My day trip to the Hakka Tulou/Round houses (in pics)

So, with the long weekend and all, a few of us went to the Yongding Tulou (earthen or round houses) in Fujian province, about three hours from Xiamen city. Fujian province is really green and mountainous, and a photographer’s paradise. The day trip cost 180RMB (NT$840), which included transport, lunch, drinks, entrance fee and tour guide (no flag though).

We dropped out of the group and did our own thing for a few hours. It was quite crowded, plenty of people back to Fujian for the Tomb Sweeping weekend (lots of HKers), but the crowds were on their best behaviour, and we had a good time.

The people living in and around the Tulou are a really pleasant bunch, but can be hard to understand as they speak heavily accented Putonghua, and some of them can only speak their village dialect.

So, I won’t go into the history of the Tulou too much - they’re old and interesting. Here’s a brief blurb on them, plenty more info on the net…

"Earthen houses represent a vernacular architecture specific to Jiangxi, Fujian and Guangdong provinces following the flow of the Hakka people from central China to the South. As most Hakka resided in mountains, communal houses made of compacted earth were built to provide protection against bandits and wild animals. The older examples of this style of construction consist of interior buildings enclosed by huge peripheral ones holding hundreds of rooms and dwellers. With all the halls, storehouses, wells and bedrooms inside, the huge towerlike building functions almost as a small fortified city. Earthen houses are made of earth, stone, bamboo and wood, all readily available materials. After constructing the walls with rammed earth, branches, strips of wood and bamboo chips were laid in the wall as “bones” to reinforce it. The end result is a well lit, well-ventilated, windproof, quakeproof building that is warm in winter and cool in summer.

Over twenty thousand of these houses still stand today, ten of which are over 600 years old. The oldest one, “Fu Xing Lou” in Hu Le town, was constructed over 1,200 years ago and is regarded as a “living fossil” of the construction style of central China. The tulou located at the border of Yongding County and Nanjing County is the perfect example of this style of construction and it is here that there are most earthen houses. Most of the nominated properties are located in this area."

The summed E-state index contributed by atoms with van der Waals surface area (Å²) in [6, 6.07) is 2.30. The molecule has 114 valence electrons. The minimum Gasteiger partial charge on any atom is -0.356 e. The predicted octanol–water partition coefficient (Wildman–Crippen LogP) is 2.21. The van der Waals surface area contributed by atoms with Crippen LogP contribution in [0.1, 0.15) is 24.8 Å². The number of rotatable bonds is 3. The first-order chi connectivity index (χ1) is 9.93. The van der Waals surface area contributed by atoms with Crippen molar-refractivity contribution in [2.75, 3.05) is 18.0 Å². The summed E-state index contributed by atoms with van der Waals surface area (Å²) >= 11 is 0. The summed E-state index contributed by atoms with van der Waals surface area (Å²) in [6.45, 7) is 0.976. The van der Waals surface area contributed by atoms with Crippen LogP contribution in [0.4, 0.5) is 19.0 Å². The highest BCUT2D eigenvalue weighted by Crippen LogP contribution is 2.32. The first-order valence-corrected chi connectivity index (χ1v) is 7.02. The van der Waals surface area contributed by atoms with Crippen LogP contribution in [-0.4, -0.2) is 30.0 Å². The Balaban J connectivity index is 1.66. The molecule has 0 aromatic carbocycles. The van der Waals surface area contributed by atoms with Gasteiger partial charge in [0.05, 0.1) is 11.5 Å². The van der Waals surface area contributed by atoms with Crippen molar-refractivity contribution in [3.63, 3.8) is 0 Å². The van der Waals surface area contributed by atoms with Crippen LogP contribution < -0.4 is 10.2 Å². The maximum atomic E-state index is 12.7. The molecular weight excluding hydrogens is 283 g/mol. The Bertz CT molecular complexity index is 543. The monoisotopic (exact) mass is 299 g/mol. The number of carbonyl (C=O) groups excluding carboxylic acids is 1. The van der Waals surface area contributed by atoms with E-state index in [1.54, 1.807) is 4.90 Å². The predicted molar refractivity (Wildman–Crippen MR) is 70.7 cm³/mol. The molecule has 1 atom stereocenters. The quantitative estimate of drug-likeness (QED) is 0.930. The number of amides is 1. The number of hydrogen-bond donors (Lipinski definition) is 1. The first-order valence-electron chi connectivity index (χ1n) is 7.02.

Here’s the picture tour…

Leaving Xiamen by bus

Getting there - more scenic by the minute

Tea on the terraces

It never stops, 24-7-365

It was a wet day

But we had lunch first…

Our cook

Some exterior pics…

Water wheels on the river - still in working order, bringing water to the people

A village alleyway

I love the angles


The village

More of the village

Tulou seen from the outside

The village school

I wonder how old…?

I love the angles on those dovetailed eaves

The river and bridges

It’s a dog’s life!

Some interior shots…

The chicken has a pretty clear idea where it’s going to end up

No Chinese homestead, no matter how old, is complete without the telly

Some macro shots…

You might have to get out your magnifying glasses - the pics are quite small. Is that because I compressed them before uploading them to Flickr?

Anyways, hope you enjoyed the picture tour. Will do more as I travel…

That’s a great pic of you, Baas! :thumbsup:

That aint me, that’s my foster mommy. It is my gardening hat though… :bow:

Looks cool! Seems a bit like stepping back in time.

Most definitely - the cluster/village went to was 300+ years old. Seems some of the villagers were too…